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Healthy Skepticism Library item: 20431

Warning: This library includes all items relevant to health product marketing that we are aware of regardless of quality. Often we do not agree with all or part of the contents.


Publication type: Journal Article

Fiedler K, Armbruster T, Nickel S, Walther E, Asbeck J.
Constructive biases in social judgment: experiments on the self-verification of question contents.
J Pers Soc Psychol 1996; 71:(5):861-73


Merely thinking about a proposition can increase its subjective truth, even when it is initially denied. Propositions may trigger inferences that depend not on evidence for truth but only on the semantic match with relevant knowledge. In a series of experiments, participants were presented with questions implying positive or negative judgments of discussants in a videotaped talk show. Subsequent ratings were biased toward the question contents, even when the judges themselves initially denied the questions. However, this constructive bias is subject to epistemic constraints. Judgments were biased only when knowledge about the target’s role (active agent vs. passive recipient role) was matched by the semantic-linguistic implications of propositions (including action verbs vs. state verbs).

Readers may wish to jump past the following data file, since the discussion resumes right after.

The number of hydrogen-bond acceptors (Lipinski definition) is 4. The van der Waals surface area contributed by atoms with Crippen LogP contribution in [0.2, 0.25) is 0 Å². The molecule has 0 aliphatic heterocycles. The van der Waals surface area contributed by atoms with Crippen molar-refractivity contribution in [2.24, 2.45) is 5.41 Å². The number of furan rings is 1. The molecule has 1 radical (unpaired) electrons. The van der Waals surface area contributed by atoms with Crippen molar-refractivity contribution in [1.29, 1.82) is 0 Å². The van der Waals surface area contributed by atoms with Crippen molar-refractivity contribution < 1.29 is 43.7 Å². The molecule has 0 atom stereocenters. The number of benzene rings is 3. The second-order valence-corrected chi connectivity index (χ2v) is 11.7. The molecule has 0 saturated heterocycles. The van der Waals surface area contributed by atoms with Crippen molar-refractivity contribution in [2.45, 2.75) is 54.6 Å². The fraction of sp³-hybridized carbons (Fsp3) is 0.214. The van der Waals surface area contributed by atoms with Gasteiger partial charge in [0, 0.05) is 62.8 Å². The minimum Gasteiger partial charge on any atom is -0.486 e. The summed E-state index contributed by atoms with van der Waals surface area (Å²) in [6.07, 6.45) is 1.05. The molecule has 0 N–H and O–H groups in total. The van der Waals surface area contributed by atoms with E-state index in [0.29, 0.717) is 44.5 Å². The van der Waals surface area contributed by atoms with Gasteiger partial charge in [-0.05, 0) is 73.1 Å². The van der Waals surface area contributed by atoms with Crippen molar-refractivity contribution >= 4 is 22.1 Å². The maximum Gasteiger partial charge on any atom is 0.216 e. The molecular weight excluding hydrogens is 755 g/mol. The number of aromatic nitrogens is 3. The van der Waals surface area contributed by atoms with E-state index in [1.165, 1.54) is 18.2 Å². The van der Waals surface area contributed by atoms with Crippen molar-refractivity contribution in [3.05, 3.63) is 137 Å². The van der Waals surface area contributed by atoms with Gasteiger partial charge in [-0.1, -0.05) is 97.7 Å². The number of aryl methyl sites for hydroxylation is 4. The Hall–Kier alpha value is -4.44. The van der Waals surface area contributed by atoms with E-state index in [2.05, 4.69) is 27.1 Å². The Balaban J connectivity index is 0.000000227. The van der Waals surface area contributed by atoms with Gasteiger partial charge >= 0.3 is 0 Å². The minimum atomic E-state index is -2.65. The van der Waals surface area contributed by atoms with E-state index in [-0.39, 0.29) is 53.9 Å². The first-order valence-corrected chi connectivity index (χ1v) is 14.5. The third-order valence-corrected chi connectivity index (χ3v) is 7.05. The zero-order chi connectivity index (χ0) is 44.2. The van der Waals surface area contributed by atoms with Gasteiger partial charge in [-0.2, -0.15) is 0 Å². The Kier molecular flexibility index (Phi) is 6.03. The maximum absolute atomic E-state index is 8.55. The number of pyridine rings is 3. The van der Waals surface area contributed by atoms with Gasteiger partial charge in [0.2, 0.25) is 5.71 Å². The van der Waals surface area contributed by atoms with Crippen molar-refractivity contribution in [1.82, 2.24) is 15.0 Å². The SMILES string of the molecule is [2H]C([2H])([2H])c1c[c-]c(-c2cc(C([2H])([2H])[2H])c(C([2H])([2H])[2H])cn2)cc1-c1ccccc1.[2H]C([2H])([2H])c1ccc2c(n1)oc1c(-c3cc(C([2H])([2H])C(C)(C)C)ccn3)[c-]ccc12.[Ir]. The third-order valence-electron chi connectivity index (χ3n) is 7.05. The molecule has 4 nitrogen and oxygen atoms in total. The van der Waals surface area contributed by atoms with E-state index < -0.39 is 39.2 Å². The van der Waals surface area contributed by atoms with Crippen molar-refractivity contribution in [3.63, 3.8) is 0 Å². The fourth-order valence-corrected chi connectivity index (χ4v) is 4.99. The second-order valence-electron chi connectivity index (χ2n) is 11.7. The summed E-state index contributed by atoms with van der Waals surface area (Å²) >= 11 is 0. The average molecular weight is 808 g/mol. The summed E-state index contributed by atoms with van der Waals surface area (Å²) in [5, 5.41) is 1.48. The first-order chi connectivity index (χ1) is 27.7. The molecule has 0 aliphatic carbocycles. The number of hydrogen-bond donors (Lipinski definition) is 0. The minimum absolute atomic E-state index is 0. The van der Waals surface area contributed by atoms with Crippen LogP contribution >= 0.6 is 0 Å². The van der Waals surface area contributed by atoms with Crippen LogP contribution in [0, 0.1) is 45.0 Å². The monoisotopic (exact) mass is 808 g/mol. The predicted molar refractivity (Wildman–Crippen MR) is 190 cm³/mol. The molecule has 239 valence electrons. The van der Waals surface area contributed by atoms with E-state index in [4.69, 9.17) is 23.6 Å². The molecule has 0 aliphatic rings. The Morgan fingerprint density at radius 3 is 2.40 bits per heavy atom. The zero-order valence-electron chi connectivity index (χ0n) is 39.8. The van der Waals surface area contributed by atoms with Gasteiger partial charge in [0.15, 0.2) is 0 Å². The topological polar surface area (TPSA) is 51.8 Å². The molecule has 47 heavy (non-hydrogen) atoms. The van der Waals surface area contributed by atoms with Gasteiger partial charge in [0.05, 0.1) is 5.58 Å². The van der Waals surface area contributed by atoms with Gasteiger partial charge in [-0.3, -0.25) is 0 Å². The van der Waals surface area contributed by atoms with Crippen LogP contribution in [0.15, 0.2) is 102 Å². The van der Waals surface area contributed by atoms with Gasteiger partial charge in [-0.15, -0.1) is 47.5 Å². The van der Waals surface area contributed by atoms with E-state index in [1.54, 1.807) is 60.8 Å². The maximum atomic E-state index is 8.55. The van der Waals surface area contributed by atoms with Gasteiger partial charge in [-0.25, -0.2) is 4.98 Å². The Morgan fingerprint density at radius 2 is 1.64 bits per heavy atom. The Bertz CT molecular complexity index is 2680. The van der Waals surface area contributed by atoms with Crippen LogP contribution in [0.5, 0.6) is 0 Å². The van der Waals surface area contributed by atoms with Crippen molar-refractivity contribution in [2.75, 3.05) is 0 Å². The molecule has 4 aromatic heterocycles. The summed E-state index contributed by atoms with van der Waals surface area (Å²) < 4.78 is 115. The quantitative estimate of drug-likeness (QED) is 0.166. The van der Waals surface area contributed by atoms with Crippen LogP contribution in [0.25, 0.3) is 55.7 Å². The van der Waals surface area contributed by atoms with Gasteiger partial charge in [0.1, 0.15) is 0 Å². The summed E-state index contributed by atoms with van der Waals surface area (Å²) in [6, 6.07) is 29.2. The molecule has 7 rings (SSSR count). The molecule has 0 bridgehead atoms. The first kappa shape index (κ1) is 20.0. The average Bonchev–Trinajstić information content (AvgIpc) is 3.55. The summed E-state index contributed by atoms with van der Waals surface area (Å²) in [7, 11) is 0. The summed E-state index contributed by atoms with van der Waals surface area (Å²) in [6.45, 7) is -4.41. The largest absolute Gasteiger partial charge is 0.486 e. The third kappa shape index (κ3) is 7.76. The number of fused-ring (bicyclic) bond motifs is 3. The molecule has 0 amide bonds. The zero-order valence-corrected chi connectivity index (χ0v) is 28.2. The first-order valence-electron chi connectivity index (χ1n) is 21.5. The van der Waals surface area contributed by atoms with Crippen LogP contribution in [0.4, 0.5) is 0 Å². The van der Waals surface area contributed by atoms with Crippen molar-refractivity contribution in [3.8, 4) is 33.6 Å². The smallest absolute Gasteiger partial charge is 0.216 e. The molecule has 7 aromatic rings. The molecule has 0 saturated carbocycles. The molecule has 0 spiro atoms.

Adult Female Humans Internal-External Control Interpersonal Relations Judgment* Male Personality Assessment* Prejudice* Semantics Social Perception*


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